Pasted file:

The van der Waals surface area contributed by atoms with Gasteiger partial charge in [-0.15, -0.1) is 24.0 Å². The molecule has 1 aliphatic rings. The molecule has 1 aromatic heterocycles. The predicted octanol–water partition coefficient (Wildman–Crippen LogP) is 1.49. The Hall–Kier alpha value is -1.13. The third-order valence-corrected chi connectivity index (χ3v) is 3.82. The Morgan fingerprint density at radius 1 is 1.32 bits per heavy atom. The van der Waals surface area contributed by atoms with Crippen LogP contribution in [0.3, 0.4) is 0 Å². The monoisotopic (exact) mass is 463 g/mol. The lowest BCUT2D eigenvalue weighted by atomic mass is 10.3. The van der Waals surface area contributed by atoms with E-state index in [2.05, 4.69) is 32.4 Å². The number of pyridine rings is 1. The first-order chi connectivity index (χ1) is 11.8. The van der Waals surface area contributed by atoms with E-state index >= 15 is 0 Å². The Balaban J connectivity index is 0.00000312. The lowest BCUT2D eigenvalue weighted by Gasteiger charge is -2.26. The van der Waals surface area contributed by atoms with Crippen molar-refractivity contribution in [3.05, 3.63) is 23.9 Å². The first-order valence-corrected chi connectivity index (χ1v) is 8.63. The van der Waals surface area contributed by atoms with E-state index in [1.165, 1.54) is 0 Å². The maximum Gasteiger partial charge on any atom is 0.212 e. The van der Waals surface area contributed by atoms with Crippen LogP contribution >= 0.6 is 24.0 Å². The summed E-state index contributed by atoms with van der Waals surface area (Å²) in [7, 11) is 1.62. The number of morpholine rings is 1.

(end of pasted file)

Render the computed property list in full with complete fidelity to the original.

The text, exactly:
The van der Waals surface area contributed by atoms with Gasteiger partial charge in [-0.15, -0.1) is 24.0 Å². The molecule has 1 aliphatic rings. The molecule has 1 aromatic heterocycles. The predicted octanol–water partition coefficient (Wildman–Crippen LogP) is 1.49. The Hall–Kier alpha value is -1.13. The third-order valence-corrected chi connectivity index (χ3v) is 3.82. The Morgan fingerprint density at radius 1 is 1.32 bits per heavy atom. The van der Waals surface area contributed by atoms with Crippen LogP contribution in [0.3, 0.4) is 0 Å². The monoisotopic (exact) mass is 463 g/mol. The lowest BCUT2D eigenvalue weighted by atomic mass is 10.3. The van der Waals surface area contributed by atoms with E-state index in [2.05, 4.69) is 32.4 Å². The number of pyridine rings is 1. The first-order chi connectivity index (χ1) is 11.8. The van der Waals surface area contributed by atoms with E-state index >= 15 is 0 Å². The Balaban J connectivity index is 0.00000312. The lowest BCUT2D eigenvalue weighted by Gasteiger charge is -2.26. The van der Waals surface area contributed by atoms with Crippen molar-refractivity contribution in [3.05, 3.63) is 23.9 Å². The first-order valence-corrected chi connectivity index (χ1v) is 8.63. The van der Waals surface area contributed by atoms with E-state index in [1.165, 1.54) is 0 Å². The maximum Gasteiger partial charge on any atom is 0.212 e. The van der Waals surface area contributed by atoms with Crippen LogP contribution >= 0.6 is 24.0 Å². The summed E-state index contributed by atoms with van der Waals surface area (Å²) in [7, 11) is 1.62. The number of morpholine rings is 1.